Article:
Home Theater Movie Renter's Guide - January, 2012


"Rise of the Planet of the Apes" (Blu-ray) - Reviewed by Jim Milton



Rise of the Planet of the Apes is a revolution; an action-packed epic featuring stunning visual effects and creatures unlike anything ever seen before. At the story's heart is Caesar (Andy Serkis), a chimpanzee who gains human-like intelligence and emotions from an experimental drug. Raised like a child by the drug's creator (James Franco), Caesar ultimately finds himself taken from the humans he loves and imprisoned. Seeking justice, Caesar assembles a simian army and escapes -- putting man and primate on a collision course that could change the planet forever.


  • 20th Century Fox
  • 2011, Color, Rated PG-13, 1 Hr 45 min
  • Aspect Ratio: 2.35:1
  • Codec: MPEG-4
  • 1080p
  • English 7.1 DTS-HD Master Audio
  • Starring: James Franco, Andy Serkis, Freida Pinto, John Lithgow
  • Directed by Rupert Wyatt
  • Entertainment:
  • Video:
  • Audio:
  • Extras:
  • Violence: Yes
  • Sex: No
  • Language: Yes


I admit, I did not have high hopes for this installment of Apes as the Tim Burton film did nothing for me. Fortunately, I was pleasantly surprised. The story centers around a potential cure for Alzheimer’s via a drug that boosts mental ability. Eventually, the apes become self aware and rebel against their human captors. In many ways the movie is based on the original, only in mirror image. Nods to the original include quotes like, “It’s a madhouse!” and “Get your hands off me you damned dirty ape!”, which makes the juxtaposition work so well. There is even a very brief shot of Heston on TV doing his Moses thing. Clever. Did the CGI apes look good? Yeah, but even with Serkis at the wheel, they still lacked that final ounce of realism. And the movies ending with the apes hiding in a redwood forest still makes you wonder how they will eventually change the earth into the planet of the apes…I mean, an apes got to eat…and that ain’t the rainforest.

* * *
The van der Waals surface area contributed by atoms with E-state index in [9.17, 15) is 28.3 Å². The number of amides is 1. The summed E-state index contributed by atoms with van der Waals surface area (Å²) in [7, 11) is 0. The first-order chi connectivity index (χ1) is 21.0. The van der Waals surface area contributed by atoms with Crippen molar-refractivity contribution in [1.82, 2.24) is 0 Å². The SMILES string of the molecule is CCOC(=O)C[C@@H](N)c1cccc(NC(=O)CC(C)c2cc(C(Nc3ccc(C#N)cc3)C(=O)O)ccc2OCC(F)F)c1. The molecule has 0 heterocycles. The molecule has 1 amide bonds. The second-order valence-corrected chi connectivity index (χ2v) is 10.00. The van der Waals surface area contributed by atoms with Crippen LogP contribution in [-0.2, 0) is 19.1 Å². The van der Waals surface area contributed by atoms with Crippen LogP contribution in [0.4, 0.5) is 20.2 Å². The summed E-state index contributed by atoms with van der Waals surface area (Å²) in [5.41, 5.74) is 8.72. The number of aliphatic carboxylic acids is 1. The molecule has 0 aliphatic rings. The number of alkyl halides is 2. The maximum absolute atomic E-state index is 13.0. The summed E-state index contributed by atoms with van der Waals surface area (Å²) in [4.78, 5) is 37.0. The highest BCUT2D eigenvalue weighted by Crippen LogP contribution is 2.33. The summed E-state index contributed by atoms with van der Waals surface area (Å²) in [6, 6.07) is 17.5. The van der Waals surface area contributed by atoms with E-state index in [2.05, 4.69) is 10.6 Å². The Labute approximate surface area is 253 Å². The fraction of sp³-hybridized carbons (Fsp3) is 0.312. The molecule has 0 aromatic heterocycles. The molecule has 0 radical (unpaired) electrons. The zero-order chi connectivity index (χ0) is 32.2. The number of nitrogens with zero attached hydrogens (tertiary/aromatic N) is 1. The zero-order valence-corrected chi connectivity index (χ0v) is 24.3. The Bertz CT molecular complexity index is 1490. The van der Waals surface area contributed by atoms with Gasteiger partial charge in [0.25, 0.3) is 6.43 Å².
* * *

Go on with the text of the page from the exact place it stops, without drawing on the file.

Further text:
The PQ comes off very well with fine contrast, detail and depth. Blacks are deep, but never murky. Details are very good, like the fine fur details of the apes and their green colored irises look very nice indeed. Surrounds and sub come into play throughout, but most noticeably in the Golden Gate finale. All-in-all, these apes rock and the film as a whole will entertain and inpress your friends. Recommended.


No monkeying around with the extras: Theatrical Feature Blu-ray, deleted scenes, Mythology of the Apes, The Genius of Andy Serkis, A New Generation of Apes, Scene Breakdown, Character Concept Art Gallery, Breaking Motion Capture Boundaries, Composing the Score with Patrick Doyle, The Great Apes, Audio Commentary by Director Rupert Wyatt, Audio Commentary by Writers Rick Jaffa and Amanda Silver and Theatrical Trailers. Also included is a DVD and digital copy.